(Photo: BMG Lakewood)

“A Fire in his Soul”

Chana Bunim Rubin Ausubel Reflects on the Life of Irving Bunim

Perhaps the most impactful lay leader in American Jewish history, Irving Bunim zt”l was a man driven by Ahavat Yisrael, love of Israel. A successful businessman also known for his insightful commentary on Pirkei Avot, Ethics from Sinai, Bunim used his Washington contacts to rescue thousands of Jews from the Holocaust and help them resettle in the United States. As a driving force behind the Young Israel movement and Rav Aharon Kotler’s partner in founding Beth Medrash Govoha in Lakewood, New Jersey, Bunim set Orthodoxy on a path to success in the United States. In parallel, he was a proud Religious Zionist who made extraordinary efforts on behalf of the new State of Israel.

When he passed away in December of 1980, Rabbi Moshe Feinstein declared his death an aveilus d’rabim, a loss for the entire community. December 27, 2022 (the 3rd of Tevet) marks Irving Bunim’s 42nd yahrzeit. 

In 2018, Eric Halivni (Weisberg), founder and Executive Director of Toldot Yisrael, interviewed Chana Bunim Rubin Ausubel, author of As Long As The Candle Burns, about her father’s extraordinary efforts on behalf of Israel and the Jewish people. The following is an edited and abridged version of their conversation.

Tell me a little bit about your father’s love for Israel.

My father had the greatest love for Eretz Yisrael, more than I could ever describe. It’s easier to give examples of how his love for Israel translated to action. 

In 1947, he was in the textile business, where he worked with huge crates of textiles. Together with Eddie Silver, the District Attorney of Brooklyn, he hid surplus guns from World War II under the textiles in these huge cartons and shipped them to Israel.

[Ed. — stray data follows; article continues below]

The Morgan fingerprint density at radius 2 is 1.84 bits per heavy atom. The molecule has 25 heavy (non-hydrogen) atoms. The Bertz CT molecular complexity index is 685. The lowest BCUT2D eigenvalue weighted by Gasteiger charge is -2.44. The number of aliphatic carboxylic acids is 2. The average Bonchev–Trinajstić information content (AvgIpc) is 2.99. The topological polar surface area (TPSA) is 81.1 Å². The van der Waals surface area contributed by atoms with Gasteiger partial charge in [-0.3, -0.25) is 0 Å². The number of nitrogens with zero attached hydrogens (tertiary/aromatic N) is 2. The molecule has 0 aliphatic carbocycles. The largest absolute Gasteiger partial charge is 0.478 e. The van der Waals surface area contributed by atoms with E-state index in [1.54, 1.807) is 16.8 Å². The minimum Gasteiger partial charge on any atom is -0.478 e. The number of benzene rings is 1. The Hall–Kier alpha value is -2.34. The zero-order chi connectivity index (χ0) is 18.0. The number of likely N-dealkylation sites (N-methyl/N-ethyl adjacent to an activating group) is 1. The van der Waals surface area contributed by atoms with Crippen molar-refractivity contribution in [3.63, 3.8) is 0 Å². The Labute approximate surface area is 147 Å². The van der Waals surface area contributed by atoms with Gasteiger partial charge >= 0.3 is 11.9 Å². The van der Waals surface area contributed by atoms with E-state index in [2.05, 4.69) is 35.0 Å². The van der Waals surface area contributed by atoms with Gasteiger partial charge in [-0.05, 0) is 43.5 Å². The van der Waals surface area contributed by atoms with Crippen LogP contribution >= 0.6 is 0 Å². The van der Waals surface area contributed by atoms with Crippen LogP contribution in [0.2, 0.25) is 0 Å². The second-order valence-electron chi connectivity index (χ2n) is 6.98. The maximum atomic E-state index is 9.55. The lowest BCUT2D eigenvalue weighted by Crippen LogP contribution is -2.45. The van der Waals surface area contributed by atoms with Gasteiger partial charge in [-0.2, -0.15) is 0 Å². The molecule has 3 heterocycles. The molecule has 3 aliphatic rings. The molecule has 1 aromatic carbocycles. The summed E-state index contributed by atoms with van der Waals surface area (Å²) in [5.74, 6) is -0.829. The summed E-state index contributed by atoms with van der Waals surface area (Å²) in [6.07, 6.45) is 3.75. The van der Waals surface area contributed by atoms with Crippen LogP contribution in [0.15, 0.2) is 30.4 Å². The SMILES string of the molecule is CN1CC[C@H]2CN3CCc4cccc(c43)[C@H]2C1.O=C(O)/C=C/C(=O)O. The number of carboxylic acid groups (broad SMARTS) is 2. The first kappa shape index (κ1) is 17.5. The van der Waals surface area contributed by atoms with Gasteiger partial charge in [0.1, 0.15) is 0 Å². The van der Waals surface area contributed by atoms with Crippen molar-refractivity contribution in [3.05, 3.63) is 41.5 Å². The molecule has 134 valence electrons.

That same year, Dov Gruner was sentenced to be hanged by the British for his participation in the Irgun’s arms raid on a police station in Ramat Gan. My father flew to England and made an appointment with Lord Pakenham, the Under Secretary of State, hoping to convince him to rescind the sentence of Dov Gruner. He tried very hard, but sadly, Dov was hanged.

My father yearned his whole life for an independent state. When he came to Israel after independence and saw an Israeli flag, he wept. I also remember, one year shortly after the Independence War, when a ship arrived in New York from Israel. My father had recently had surgery and was very sick. But he was adamant: “I’m going to see our ship!” 

He also loved Jabotinsky and was one of his supporters, working with him to convince the Jews of Eastern Europe to move to Eretz Yisrael. People would ask my father, “How can you have Jabotinsky in your home one day and host a Torah scholar like Rav Elchonon Wasserman hy”d in your home the next day?” He said, “I like emet, I like truth and honesty. I like an honest and a truthful Torah scholar and I also greatly admire a true Zionist – and that was Jabotinsky.” 

For many years, Ben-Gurion refused to allow Jabotinsky to be buried in Israel. In 1964, when Ben-Gurion was no longer Prime Minister, my father flew to Israel to meet with Levi Eshkol about the importance of bringing Jabotinsky to Israel for burial, which they finally did. In 1980, the year before my father died, Menachem Begin presented him with the Jabotinsky Order Life Achievement Award.

He wanted to live in Israel, but my mother had a new baby and was afraid of the living conditions here, so they remained in America. Still, he felt that everybody should have a chelek, a part of Eretz Yisrael. He bought property in Herzliya, gave it to a moshav and said to the people in the moshav: “Listen, if you keep the laws of Shemitta and all the laws of the

Torah, I will pay all the taxes and you can keep all the profit from this property.”

My father also had a great love for the Hebrew language. Though he was born in Volozhin in 1909 and moved to the United States at about the time of his bar mitzvah, he spoke Hebrew fluently. When we had to read difficult Hebrew literature in school, the students in my class would come to our house and my father would teach it to us. The teacher wondered how everybody got such good grades when they weren’t paying attention in school! When reading the Kuzari, he would tell me where Yehuda Halevi was quoting from Tehillim or elsewhere in Tanach; he knew all the sources! He also knew Bialik’s poems by heart.